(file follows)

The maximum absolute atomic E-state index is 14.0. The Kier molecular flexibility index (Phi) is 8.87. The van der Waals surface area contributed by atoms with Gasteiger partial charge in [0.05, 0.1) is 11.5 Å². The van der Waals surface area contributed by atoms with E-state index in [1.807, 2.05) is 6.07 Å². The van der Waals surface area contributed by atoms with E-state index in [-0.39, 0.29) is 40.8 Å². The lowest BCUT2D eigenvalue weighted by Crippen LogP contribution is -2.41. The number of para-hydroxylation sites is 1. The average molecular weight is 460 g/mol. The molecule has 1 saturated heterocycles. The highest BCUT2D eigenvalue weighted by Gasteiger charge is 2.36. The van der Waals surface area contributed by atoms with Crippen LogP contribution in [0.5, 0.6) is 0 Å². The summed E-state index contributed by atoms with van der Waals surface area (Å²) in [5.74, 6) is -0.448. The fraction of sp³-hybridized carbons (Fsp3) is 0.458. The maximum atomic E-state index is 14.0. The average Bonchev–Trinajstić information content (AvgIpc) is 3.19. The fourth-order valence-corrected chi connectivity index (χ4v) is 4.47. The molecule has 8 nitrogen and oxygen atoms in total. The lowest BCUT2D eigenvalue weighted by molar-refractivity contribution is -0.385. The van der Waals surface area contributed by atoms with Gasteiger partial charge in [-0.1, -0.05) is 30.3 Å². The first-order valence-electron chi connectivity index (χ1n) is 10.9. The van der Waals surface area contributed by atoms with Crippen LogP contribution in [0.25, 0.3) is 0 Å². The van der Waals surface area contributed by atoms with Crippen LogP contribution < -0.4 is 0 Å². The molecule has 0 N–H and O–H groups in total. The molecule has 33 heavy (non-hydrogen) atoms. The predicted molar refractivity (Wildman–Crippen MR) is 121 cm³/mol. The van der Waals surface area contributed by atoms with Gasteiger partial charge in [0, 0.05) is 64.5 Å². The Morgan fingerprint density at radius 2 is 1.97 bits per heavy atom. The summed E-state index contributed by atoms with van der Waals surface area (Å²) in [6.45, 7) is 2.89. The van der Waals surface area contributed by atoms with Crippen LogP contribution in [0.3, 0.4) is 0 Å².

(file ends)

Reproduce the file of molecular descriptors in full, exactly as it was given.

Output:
The maximum absolute atomic E-state index is 14.0. The Kier molecular flexibility index (Phi) is 8.87. The van der Waals surface area contributed by atoms with Gasteiger partial charge in [0.05, 0.1) is 11.5 Å². The van der Waals surface area contributed by atoms with E-state index in [1.807, 2.05) is 6.07 Å². The van der Waals surface area contributed by atoms with E-state index in [-0.39, 0.29) is 40.8 Å². The lowest BCUT2D eigenvalue weighted by Crippen LogP contribution is -2.41. The number of para-hydroxylation sites is 1. The average molecular weight is 460 g/mol. The molecule has 1 saturated heterocycles. The highest BCUT2D eigenvalue weighted by Gasteiger charge is 2.36. The van der Waals surface area contributed by atoms with Crippen LogP contribution in [0.5, 0.6) is 0 Å². The summed E-state index contributed by atoms with van der Waals surface area (Å²) in [5.74, 6) is -0.448. The fraction of sp³-hybridized carbons (Fsp3) is 0.458. The maximum atomic E-state index is 14.0. The average Bonchev–Trinajstić information content (AvgIpc) is 3.19. The fourth-order valence-corrected chi connectivity index (χ4v) is 4.47. The molecule has 8 nitrogen and oxygen atoms in total. The lowest BCUT2D eigenvalue weighted by molar-refractivity contribution is -0.385. The van der Waals surface area contributed by atoms with Gasteiger partial charge in [-0.1, -0.05) is 30.3 Å². The first-order valence-electron chi connectivity index (χ1n) is 10.9. The van der Waals surface area contributed by atoms with Crippen LogP contribution in [0.25, 0.3) is 0 Å². The van der Waals surface area contributed by atoms with Crippen LogP contribution < -0.4 is 0 Å². The molecule has 0 N–H and O–H groups in total. The molecule has 33 heavy (non-hydrogen) atoms. The predicted molar refractivity (Wildman–Crippen MR) is 121 cm³/mol. The van der Waals surface area contributed by atoms with Gasteiger partial charge in [0, 0.05) is 64.5 Å². The Morgan fingerprint density at radius 2 is 1.97 bits per heavy atom. The summed E-state index contributed by atoms with van der Waals surface area (Å²) in [6.45, 7) is 2.89. The van der Waals surface area contributed by atoms with Crippen LogP contribution in [0.3, 0.4) is 0 Å².